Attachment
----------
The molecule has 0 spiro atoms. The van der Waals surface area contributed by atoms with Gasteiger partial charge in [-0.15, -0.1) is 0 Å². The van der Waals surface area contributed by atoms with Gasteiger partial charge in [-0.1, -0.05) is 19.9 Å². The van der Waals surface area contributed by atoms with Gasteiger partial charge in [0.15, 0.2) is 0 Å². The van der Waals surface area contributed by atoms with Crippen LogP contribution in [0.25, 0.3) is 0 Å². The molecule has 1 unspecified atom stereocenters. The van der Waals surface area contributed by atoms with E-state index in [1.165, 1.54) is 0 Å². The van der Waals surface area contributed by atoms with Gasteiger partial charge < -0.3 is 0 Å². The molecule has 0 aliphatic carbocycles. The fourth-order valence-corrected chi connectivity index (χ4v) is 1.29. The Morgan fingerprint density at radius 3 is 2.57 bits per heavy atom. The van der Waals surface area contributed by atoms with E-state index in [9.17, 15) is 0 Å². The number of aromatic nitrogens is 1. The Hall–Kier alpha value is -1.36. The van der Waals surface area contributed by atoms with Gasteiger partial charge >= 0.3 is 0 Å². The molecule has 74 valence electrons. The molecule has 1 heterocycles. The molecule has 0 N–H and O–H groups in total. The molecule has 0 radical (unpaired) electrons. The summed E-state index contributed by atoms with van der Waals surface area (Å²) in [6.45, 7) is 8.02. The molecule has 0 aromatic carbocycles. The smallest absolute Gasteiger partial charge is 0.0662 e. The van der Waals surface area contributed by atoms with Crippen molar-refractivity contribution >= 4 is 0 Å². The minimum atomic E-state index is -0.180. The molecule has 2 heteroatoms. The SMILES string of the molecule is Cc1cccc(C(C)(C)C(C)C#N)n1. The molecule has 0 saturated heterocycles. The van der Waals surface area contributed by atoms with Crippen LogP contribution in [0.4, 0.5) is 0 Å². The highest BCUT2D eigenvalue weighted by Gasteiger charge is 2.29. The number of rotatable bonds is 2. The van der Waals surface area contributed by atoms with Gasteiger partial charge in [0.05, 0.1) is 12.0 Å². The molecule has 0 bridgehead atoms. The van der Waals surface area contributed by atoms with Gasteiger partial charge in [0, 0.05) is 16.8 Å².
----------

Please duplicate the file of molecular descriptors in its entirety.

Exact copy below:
The molecule has 0 spiro atoms. The van der Waals surface area contributed by atoms with Gasteiger partial charge in [-0.15, -0.1) is 0 Å². The van der Waals surface area contributed by atoms with Gasteiger partial charge in [-0.1, -0.05) is 19.9 Å². The van der Waals surface area contributed by atoms with Gasteiger partial charge in [0.15, 0.2) is 0 Å². The van der Waals surface area contributed by atoms with Crippen LogP contribution in [0.25, 0.3) is 0 Å². The molecule has 1 unspecified atom stereocenters. The van der Waals surface area contributed by atoms with E-state index in [1.165, 1.54) is 0 Å². The van der Waals surface area contributed by atoms with Gasteiger partial charge < -0.3 is 0 Å². The molecule has 0 aliphatic carbocycles. The fourth-order valence-corrected chi connectivity index (χ4v) is 1.29. The Morgan fingerprint density at radius 3 is 2.57 bits per heavy atom. The van der Waals surface area contributed by atoms with E-state index in [9.17, 15) is 0 Å². The number of aromatic nitrogens is 1. The Hall–Kier alpha value is -1.36. The van der Waals surface area contributed by atoms with Gasteiger partial charge >= 0.3 is 0 Å². The molecule has 74 valence electrons. The molecule has 1 heterocycles. The molecule has 0 N–H and O–H groups in total. The molecule has 0 radical (unpaired) electrons. The summed E-state index contributed by atoms with van der Waals surface area (Å²) in [6.45, 7) is 8.02. The molecule has 0 aromatic carbocycles. The smallest absolute Gasteiger partial charge is 0.0662 e. The van der Waals surface area contributed by atoms with Crippen molar-refractivity contribution >= 4 is 0 Å². The minimum atomic E-state index is -0.180. The molecule has 2 heteroatoms. The SMILES string of the molecule is Cc1cccc(C(C)(C)C(C)C#N)n1. The molecule has 0 saturated heterocycles. The van der Waals surface area contributed by atoms with Crippen LogP contribution in [0.4, 0.5) is 0 Å². The highest BCUT2D eigenvalue weighted by Gasteiger charge is 2.29. The number of rotatable bonds is 2. The van der Waals surface area contributed by atoms with Gasteiger partial charge in [0.05, 0.1) is 12.0 Å². The molecule has 0 bridgehead atoms. The van der Waals surface area contributed by atoms with Gasteiger partial charge in [0, 0.05) is 16.8 Å².